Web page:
Yes I know that thinning out parts of the bulk that I call my hair, will probably make it fall nicer, but I’m Armenian. We like big bouffy hair. Ok, maybe not bouffy, but we love volume. The bigger the hair, the skinnier the girl looks. (And yes, I’m totally generalising here, I’m sure there are sleek haired Armos out there too… but none in my circle of friends, or family, or in the Kardashians).
|The Kardashian sisters - lovers of voluminous hair!|
Anyway, are you still with me? This post is about this miracle product that helps me get big fat volume at the roots. And it is...
Schwarzkopf Taft Full On Styling Powder
I first heard about hair powders from the gorgeous Christina of Hair Romance (and if you haven’t been reading her blog you absolutely must), but for some reason I assumed they would be like dry shampoos and leave my dark hair with white powdery roots.
Then I kept seeing these styling powders popping up everywhere, with drugstore and salon brands all bringing out their versions.
So one day I decided to give it a try and went with the cheapest option I could fine, the Taft Styling Powder (around $6.95) especially since Christina had written that she saw no difference between this powder (which incidentally is marketed at men), and the OSIS, powder which is also by Schwarzkopf, but is aimed at women and is 5 times the price. Hmmmm... (NOTE: Please check the end of this post for an important update regarding the ingredients).
How I use it
- I style my hair as per normal (either straighten or curl it), then part my hair at the crown where I want volume and sprinkle a tiny bit of the powder straight onto it.
- I then massage it in using my fingertips and marvel at the instant volume. The effect is similar to one you’d get if you backcombed or teased your hair, it has that matte texture, but of course it’s kinder to your hair than teasing it.
- The powder is white but it dissolves immediately into my hair and doesn’t leave any white powdery mess around. In fact I tried to take photos of the powder itself but it kept dissolving too quickly for me to get a good shot.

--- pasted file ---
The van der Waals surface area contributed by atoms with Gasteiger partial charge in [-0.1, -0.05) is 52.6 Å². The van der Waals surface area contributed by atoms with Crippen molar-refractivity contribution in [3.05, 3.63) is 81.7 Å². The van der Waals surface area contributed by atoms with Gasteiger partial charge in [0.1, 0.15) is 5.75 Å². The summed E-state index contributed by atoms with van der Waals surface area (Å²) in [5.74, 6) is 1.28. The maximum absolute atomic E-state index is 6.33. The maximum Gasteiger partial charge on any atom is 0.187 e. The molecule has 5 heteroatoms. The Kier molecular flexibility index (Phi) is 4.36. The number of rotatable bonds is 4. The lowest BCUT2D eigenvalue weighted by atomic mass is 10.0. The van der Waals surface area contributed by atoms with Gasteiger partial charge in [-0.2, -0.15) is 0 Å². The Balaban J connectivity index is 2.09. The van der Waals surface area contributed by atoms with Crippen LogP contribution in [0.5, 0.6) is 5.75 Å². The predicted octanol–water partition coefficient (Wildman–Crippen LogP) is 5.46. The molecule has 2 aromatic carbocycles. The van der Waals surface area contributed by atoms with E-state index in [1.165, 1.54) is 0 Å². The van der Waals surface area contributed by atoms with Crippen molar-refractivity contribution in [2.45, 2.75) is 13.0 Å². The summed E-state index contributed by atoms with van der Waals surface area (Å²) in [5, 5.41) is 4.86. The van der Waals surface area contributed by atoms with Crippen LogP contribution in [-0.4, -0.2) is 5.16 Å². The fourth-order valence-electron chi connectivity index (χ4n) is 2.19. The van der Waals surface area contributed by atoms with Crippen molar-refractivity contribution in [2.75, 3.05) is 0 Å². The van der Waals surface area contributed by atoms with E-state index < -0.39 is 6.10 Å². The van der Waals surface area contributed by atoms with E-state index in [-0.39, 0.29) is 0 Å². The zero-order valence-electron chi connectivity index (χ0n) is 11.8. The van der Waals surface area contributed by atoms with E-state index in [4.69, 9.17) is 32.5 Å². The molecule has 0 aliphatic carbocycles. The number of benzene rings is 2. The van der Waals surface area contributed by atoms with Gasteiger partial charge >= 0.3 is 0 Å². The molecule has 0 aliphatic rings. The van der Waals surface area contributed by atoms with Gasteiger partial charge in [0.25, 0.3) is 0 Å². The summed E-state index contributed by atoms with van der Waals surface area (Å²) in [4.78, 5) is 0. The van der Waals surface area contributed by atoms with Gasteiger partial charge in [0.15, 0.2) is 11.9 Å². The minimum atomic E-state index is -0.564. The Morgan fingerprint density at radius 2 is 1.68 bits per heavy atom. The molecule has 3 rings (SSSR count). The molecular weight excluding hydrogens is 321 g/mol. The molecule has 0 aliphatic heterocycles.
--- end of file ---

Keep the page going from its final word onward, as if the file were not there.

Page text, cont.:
- The best thing is, the powder is re-workable. Meaning, if at the end of the day you notice the hair is falling flat just massage the area where you'd sprinkled the powder to reactivate it.
- If you use too much your hair will just get sticky, so use a tiny tiny amount and you can always add more later. The bottle is a bit like a salt shaker, so you need to be careful how much you sprinkle.
These styling powders are also great for giving texture to soft hair (good for up dos), and for mattifying your hair for a rockstar tousled look. But my preference is to use it only at the roots for root lift and volume. Even though there are so many other such powders in the market, I'm extremely happy with this one and have already bought backups.
Oh and did I mention I got a haircut? I got some layers cut around my face (but not thinned out... I've found a good hairdresser who understands my needs for volume), and a little bit taken off the length. Enough to give it some shape, but still long enough to wear it up or have it curly.
Also in the photo above it might look like I've dyed my hair, but it's actually my natural colour coming through as I haven't dyed it in ages (normally I dye it Darkest Brown by L'Oreal Preference). In fact if you look closely you can see a stray grey hair winding its way down my fringe.
Have you tried styling powders yet?
UPDATE: Thanks to a reader (thanks KriSTYLES!), we compared the ingredients of Full On, Got2B Volumizing Powder and OSIS styling powders which are all made by Schwarzkopf but are all sold at different prices. Here are the ingredients.
- Taft Full On ($6.95) - Aqua, Silica Silylate, Sodium Benzoate, Octyl Acrylamide/Acrylates/Butylaminoethyl Methacrylate Copolymer, Citric Acid
- Got2B (approx $11) - Aqua, Silica Silylate, Sodium Benzoate, Citric Acid, Octyl Acrylamide/Acrylates/Butylaminoethyl Methacrylate Copolymer
- OSIS ($25) - Aqua (Water/Eau), Silica Silylate, Sodium Benzoate, Octyl Acrylamide/Acrylates/Butylaminoethyl Methacrylate Copolymer, Citric Acid
Yes, they all have exactly the same ingredients but in different packaging (same size though) and aimed at different market segments.